The long-planned Tracy Aquatic Park will open sometime in 2021.
The year was revealed Wednesday at a launch party for the project, hosted at the site of the 20-acre facility by developers The Surland Cos.
“It’s an incredible achievement,” Surland President Chris Long told political, civic and business leaders. “A collaboration between city staff, city of Tracy, private business and community members all working tirelessly together over countless hours, all to bring the Tracy Aquatic Park to the city of Tracy.”
The concept of a swim center for the city began in 1989, when the City Council asked groups of volunteers to imagine Tracy’s future and offer suggestions to prepare for it. The effort was called Tracy Tomorrow and resulted in recommendations of a competition pool as well as recreational water features.
A new incarnation of that idea, a swim center at the Ellis development along Corral Hollow Road just south of Linne Road, was first conceived a decade and a half ago, in 2005 and 2006. At the time, the latest Tracy Tomorrow group was once again looking into the lack of swim facilities.
“We only had one pool, which was broken down at the time,” Tracy Tomorrow 2005 aquatics subcommittee member Michel Bazinet remembered Wednesday. “The biggest need was somewhere where families could get together and really connect with their family members and really for the community to come together. So it’s really all about community building and building those connections.”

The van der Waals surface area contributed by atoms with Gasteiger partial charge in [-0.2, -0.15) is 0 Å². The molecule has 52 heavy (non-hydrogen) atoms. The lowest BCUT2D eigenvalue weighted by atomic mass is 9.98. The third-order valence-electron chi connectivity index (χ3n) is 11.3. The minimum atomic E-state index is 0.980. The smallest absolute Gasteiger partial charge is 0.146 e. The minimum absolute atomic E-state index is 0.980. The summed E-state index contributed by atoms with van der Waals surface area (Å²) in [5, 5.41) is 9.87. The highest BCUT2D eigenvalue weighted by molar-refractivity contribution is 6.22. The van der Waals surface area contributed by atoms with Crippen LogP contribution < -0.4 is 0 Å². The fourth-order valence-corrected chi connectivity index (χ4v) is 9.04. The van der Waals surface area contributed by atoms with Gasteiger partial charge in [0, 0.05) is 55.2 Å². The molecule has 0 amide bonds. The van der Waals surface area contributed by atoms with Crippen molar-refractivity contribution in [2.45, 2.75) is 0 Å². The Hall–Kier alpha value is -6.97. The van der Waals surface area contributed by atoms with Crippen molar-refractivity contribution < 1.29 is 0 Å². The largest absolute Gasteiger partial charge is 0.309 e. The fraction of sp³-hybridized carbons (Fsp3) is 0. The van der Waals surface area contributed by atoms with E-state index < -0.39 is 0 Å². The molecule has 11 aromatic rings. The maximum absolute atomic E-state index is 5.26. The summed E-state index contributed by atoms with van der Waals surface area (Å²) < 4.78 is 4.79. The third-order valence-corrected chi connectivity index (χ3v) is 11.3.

Surland CEO and founder Les Serpa said Wednesday that about the same time, he had a bowl of soup with community member Ann Langley, who asked if he would get involved in building the much needed pool facility. At a City Council meeting a short time later, Serpa offered the city land at Ellis for the swim center as well as $10 million to help build it.
The offer was well-received by council members, but lawsuits and other issues kept delaying both the development and the aquatics facility from taking off. The city of Tracy, in the midst of the recession, could not afford to go it alone, and so the community continued to lack a public pool for years.
Supervisor Bob Elliott, now chairman of the county board of supervisors and a Tracy councilman from 2010 to 2012, recalled Wednesday how the project never quite got to fruition.
“One of the first agenda items at the City Council meeting I attended right after being elected, which goes back many years ago, was this aquatic park,” Elliott said. “It has just stayed on the front burner or the back burner, alternating for a period of years.”
In 2014, the city failed to reach an agreement with private water park operator Wild Rivers LLC to build and run a swim center. Then, in mid-2017, then-City Manager Troy Brown asked whether Surland would consider building the aquatics center itself. In May 2017, Surland sent a letter to the city offering to do so. The City Council formally accepted Surland’s offer Aug. 15, 2017.
The Tracy Aquatic Park will have a competition pool, an indoor pool, waterslides, a lazy river and a toddler pool. It was estimated last year to cost $45 million to build to completion. Long said Wednesday that Surland would soon have an updated cost estimate to submit later this year to the City Council along with the site plan. When the center is built, Surland will turn it over to the city, which will run it.
“This is the only public-private partnership I know of its kind that’s going to produce an amenity like this for the community,” Serpa said Wednesday. “This will be an amenity that’s something that’s used for generations here in Tracy. It will be used by people from Tracy and around our area.”